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Diagnostic accuracy of MRCP in choledocholithiasis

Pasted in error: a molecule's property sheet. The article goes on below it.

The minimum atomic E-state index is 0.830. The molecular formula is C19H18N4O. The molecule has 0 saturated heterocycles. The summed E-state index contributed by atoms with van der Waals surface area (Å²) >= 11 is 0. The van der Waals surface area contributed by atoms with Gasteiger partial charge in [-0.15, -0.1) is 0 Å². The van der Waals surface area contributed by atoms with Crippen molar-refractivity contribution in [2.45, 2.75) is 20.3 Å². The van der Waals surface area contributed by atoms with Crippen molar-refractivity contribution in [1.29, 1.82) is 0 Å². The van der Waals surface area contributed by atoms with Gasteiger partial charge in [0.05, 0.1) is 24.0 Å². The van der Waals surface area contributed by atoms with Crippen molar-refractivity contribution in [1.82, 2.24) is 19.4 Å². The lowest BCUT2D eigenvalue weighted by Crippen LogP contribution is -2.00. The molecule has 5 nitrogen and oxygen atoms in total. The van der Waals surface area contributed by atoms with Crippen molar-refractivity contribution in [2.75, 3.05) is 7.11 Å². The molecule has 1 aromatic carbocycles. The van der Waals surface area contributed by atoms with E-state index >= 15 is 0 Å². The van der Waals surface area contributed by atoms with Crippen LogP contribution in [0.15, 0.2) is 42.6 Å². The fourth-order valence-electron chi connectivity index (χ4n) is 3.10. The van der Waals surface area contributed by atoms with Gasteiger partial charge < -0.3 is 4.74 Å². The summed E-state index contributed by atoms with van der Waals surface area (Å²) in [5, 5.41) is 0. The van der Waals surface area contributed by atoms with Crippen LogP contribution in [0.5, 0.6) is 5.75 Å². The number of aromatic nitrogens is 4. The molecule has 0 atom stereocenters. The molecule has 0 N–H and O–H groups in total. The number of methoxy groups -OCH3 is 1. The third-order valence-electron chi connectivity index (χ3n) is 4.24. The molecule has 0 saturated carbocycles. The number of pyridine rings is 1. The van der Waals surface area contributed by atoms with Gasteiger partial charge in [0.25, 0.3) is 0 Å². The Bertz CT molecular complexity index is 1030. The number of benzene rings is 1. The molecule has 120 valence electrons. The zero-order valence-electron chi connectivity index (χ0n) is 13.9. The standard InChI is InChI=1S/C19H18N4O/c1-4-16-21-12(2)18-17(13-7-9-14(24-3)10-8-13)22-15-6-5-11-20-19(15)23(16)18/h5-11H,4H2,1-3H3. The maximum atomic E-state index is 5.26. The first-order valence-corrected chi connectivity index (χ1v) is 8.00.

Purpose: The aim of this study was to evaluate the accuracy of MRCP in diagnosing choledcholithiasis considering endoscopic retrograde cholangiopancreatography (ERCP) as the gold standard. To compare the results achieved during the first two years of use (1999–2000) of magnetic resonance cholangiopancreatography (MRCP) in patients with suspected choledocholithiasis with those achieved during the following two years (2001–2002) in order to establish the repeatability and objectivity of MRCP results. Materials and methods: One hundred and seventy consecutive patients underwent MRCP followed by FRCP within 72 h. In 22/170 (13%) patients, ERCP was unsuccessful for different reasons. MRCP was performed using a 1.5 T magnet with both multislice HASTE sequences and thick-slice projection technique. Choledocholithiasis was diagnosed in the presence of signal void images in the dependent portion of the duct surrounded by hyperintense bile and detected at least in two projections. The MRCP results, read independently from the ERCP results, were compared in two different and subsequent periods. Results: ERCF confirmed choledocholithiasis in 87 patients. In these cases, the results of MRCP were the following: 78 true positives, 53 true negatives, 7 false positives, and 9 false negatives. The sensitivity, specificity, and accuracy were 90%, 88%, and 89%, respectively. After the exclusion of stones with diameters smaller than 6 mm, the sensitivity, specificity, and accuracy were 100%, 99%, and 99%, respectively. MRCP accuracy was related to the size of the stones. There was no significant statistical difference between the results obtained in the first 2-year period and those obtained in the second period. Conclusions: MRCP is sufficiently accurate to replace ERCP in patients with suspected choledocholithiasis. The results are related to the size of stones. The use of well-defined radiological signs allows good diagnostic accuracy independent of the learning curve.</P> http://www.deepdyve.com/assets/images/DeepDyve-Logo-lg.png Clinical Imaging Elsevier
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